The debate over whether or not the dairy industry would benefit from farmers quitting continued this week, with one senior figure stating that the industry would need to lose 30% of raw milk production before it became more profitable.

The claim by Dairy Crest head of milk purchasing Arthur Reeves came in response to a suggestion by Arla Foods UK's chief executive Tim Smith last week that losing one billion litres of production might help to realign supply and demand.

Reeves said: "Taking out that volume wouldn't increase prices at all. A fall of four billion litres would be needed to generate a more profitable industry.

"At that level all commodity production in the UK would cease, and massive rationalisation, particularly in the farmer co-operatives sector, would take place."

However, consultant Michael Bessey disagreed, saying: "It won't solve anything. The drop would increase competition in the liquid market, as this would be the main market."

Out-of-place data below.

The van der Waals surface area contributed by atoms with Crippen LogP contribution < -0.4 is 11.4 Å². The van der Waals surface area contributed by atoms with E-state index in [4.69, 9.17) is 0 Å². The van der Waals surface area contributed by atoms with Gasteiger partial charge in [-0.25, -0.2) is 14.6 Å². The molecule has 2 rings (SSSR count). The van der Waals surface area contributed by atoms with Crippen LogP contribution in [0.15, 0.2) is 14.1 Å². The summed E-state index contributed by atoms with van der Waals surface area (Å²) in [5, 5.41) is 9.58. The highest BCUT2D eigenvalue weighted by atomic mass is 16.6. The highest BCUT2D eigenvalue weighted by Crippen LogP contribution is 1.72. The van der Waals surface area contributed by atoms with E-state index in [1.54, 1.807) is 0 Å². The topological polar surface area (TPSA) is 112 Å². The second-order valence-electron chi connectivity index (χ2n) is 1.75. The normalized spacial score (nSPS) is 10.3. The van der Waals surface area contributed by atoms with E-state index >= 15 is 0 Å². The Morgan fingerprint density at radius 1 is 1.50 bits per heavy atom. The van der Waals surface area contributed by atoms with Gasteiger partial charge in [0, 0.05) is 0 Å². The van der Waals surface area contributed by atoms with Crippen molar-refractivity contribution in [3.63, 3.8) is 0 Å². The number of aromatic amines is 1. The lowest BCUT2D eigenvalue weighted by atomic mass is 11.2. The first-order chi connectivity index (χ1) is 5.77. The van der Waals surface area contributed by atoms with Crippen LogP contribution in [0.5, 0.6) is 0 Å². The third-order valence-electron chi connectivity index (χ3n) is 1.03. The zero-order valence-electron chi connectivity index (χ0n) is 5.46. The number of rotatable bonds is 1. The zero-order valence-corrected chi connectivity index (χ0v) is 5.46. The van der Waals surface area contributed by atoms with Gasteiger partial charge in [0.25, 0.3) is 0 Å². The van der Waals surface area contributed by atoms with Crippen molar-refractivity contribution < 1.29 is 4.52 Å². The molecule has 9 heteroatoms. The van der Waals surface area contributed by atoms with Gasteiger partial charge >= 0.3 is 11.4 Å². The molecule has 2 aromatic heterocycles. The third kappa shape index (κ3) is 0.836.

He warned that a fall of four billion litres would make it impossible for all three of the major dairy co-operatives to continue operating.

Four billion litres is equivalent to the total volume produced by both Dairy Farmers of Britain and First Milk - the largest supplier co-ops.

Analyst John Allen of Kite Consulting said that falls in production would also signal rationalisation of factories, with the first casualty of this likely to be the farmer co-op-owned facility at Westbury.

He said: "This plant has been consistently running under capacity and its future will largely depend on spring milk production and whether it has a role in stabilising surplus supplies and market prices."